22.  Consideration of bills on report and of Lords Amendments is still an area where difficulties arise for the House and for Members. Consideration of a wide range of amendments of differing political significance is taken together in a way which can lead to partial and unfocused debate. Members are held on a running whip for a lengthy period of time and then face voting on a string of amendments for what can on occasion be up to an hour (or potentially more). In this latter respect specifically, consideration by the Committee of whether there is any scope for the introduction of alternative forms of voting could be helpful.

  23.  Programming has to some extent helped in this respect, in providing more certainty about the likely times for divisions and in providing a vehicle for partial separation (on report) of different areas of the bill for consideration at different times. There will often of course be differing views as to whether enough time has been provided for debate on any specific occasion. The Government, for its part, needs to be mindful of its obligation to ensure that so far as possible the need for amendments at report stage is minimised. Other Members too, of course, need to be selective over what they table at report stage.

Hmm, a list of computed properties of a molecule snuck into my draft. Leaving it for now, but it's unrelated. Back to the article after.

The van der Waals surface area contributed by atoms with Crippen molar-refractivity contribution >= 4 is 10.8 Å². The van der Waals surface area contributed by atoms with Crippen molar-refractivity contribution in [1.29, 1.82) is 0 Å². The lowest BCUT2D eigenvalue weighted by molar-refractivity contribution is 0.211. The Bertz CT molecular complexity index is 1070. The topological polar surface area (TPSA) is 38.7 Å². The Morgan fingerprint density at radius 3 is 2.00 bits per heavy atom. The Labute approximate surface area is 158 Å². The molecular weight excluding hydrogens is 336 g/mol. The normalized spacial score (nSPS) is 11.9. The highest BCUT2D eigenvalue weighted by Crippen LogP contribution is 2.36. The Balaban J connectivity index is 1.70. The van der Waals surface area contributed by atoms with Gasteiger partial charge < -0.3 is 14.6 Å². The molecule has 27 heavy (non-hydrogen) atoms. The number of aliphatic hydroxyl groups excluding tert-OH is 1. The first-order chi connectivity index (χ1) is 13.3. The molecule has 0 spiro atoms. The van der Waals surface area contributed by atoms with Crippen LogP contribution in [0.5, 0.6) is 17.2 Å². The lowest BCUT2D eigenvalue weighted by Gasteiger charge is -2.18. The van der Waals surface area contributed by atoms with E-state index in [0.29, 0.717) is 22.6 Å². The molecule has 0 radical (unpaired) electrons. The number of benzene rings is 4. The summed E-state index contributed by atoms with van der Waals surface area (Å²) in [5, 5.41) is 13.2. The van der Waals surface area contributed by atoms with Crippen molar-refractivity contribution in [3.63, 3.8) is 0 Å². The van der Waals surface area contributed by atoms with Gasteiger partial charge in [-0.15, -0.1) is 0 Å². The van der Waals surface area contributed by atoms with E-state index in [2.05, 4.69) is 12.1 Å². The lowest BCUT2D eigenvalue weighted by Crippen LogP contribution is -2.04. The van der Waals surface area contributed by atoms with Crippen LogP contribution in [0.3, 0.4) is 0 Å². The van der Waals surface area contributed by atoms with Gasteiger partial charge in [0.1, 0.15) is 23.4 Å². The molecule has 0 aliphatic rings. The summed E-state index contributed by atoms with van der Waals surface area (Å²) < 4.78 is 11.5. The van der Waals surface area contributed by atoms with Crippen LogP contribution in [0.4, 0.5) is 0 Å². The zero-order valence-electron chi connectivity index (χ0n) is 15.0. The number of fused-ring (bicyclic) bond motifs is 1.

24.  But it is possible that more still could be achieved. The 1997 Modernisation Committee Report floated the idea that much of the detailed work on the less controversial amendments currently dealt with on report and on consideration of Lords Amendments might be undertaken in some form of committee off the floor of the House. Now that many of the other reforms developed in recent years have bedded down, it might be worth exploring this possibility further.

Impact of programming and carry-over

  25.  The House agreed in October 2004 to make the orders governing programming into permanent standing orders. Although the way they work does not yet command the universal support of all Members, the House as a whole recognises programming as a desirable and effective part of the legislative process. Programming can work to the advantage of opposition parties as well as government. It is when the parties are able to work together in agreeing the relevant programme motion that programming can be most effective in targeting the parts of a bill which most need scrutiny.

  26.  The principle of carrying over bills from one session to another in appropriate cases has widespread support and greater use of it appears attractive. As the Committee notes, one of the intended objectives of programming and carry over is the benefits they can bring to the management of the legislative programme and the cycle of business over the parliamentary year. Examination of how this has worked, both in the Commons and in the Lords, and of what further steps could be taken, would be valuable.

Post-legislative scrutiny